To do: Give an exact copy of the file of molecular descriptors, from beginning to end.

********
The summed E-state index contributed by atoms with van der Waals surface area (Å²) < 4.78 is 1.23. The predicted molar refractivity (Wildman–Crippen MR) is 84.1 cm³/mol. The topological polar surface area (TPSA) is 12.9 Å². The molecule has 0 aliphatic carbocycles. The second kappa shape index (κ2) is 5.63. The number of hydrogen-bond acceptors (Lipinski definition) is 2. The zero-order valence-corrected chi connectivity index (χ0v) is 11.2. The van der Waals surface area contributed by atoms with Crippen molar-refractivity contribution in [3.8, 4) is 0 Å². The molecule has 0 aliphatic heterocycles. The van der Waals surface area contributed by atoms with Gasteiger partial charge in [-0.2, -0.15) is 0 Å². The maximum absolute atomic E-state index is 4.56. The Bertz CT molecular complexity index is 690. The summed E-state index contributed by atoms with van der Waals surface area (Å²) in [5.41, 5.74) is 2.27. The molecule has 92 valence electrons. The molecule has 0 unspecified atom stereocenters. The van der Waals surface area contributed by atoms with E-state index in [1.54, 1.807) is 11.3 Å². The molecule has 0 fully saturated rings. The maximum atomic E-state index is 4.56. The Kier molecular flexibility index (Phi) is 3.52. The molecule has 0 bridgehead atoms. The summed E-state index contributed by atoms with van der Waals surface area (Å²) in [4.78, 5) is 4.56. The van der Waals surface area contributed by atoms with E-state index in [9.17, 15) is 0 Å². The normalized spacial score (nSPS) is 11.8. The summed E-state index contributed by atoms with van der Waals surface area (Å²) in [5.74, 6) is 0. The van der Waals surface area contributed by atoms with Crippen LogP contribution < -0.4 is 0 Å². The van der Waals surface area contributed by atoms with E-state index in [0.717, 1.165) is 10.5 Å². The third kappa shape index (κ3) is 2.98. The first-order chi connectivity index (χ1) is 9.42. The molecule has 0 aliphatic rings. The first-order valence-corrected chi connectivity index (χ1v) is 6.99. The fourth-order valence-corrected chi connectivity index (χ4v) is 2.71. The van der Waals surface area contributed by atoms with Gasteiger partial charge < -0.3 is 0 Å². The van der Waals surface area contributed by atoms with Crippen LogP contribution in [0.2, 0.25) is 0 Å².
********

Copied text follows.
The summed E-state index contributed by atoms with van der Waals surface area (Å²) < 4.78 is 1.23. The predicted molar refractivity (Wildman–Crippen MR) is 84.1 cm³/mol. The topological polar surface area (TPSA) is 12.9 Å². The molecule has 0 aliphatic carbocycles. The second kappa shape index (κ2) is 5.63. The number of hydrogen-bond acceptors (Lipinski definition) is 2. The zero-order valence-corrected chi connectivity index (χ0v) is 11.2. The van der Waals surface area contributed by atoms with Crippen molar-refractivity contribution in [3.8, 4) is 0 Å². The molecule has 0 aliphatic heterocycles. The van der Waals surface area contributed by atoms with Gasteiger partial charge in [-0.2, -0.15) is 0 Å². The maximum absolute atomic E-state index is 4.56. The Bertz CT molecular complexity index is 690. The summed E-state index contributed by atoms with van der Waals surface area (Å²) in [5.41, 5.74) is 2.27. The molecule has 92 valence electrons. The molecule has 0 unspecified atom stereocenters. The van der Waals surface area contributed by atoms with E-state index in [1.54, 1.807) is 11.3 Å². The molecule has 0 fully saturated rings. The maximum atomic E-state index is 4.56. The Kier molecular flexibility index (Phi) is 3.52. The molecule has 0 bridgehead atoms. The summed E-state index contributed by atoms with van der Waals surface area (Å²) in [4.78, 5) is 4.56. The van der Waals surface area contributed by atoms with E-state index in [9.17, 15) is 0 Å². The normalized spacial score (nSPS) is 11.8. The summed E-state index contributed by atoms with van der Waals surface area (Å²) in [5.74, 6) is 0. The van der Waals surface area contributed by atoms with Crippen LogP contribution < -0.4 is 0 Å². The van der Waals surface area contributed by atoms with E-state index in [0.717, 1.165) is 10.5 Å². The third kappa shape index (κ3) is 2.98. The first-order chi connectivity index (χ1) is 9.42. The molecule has 0 aliphatic rings. The first-order valence-corrected chi connectivity index (χ1v) is 6.99. The fourth-order valence-corrected chi connectivity index (χ4v) is 2.71. The van der Waals surface area contributed by atoms with Gasteiger partial charge < -0.3 is 0 Å². The van der Waals surface area contributed by atoms with Crippen LogP contribution in [0.2, 0.25) is 0 Å².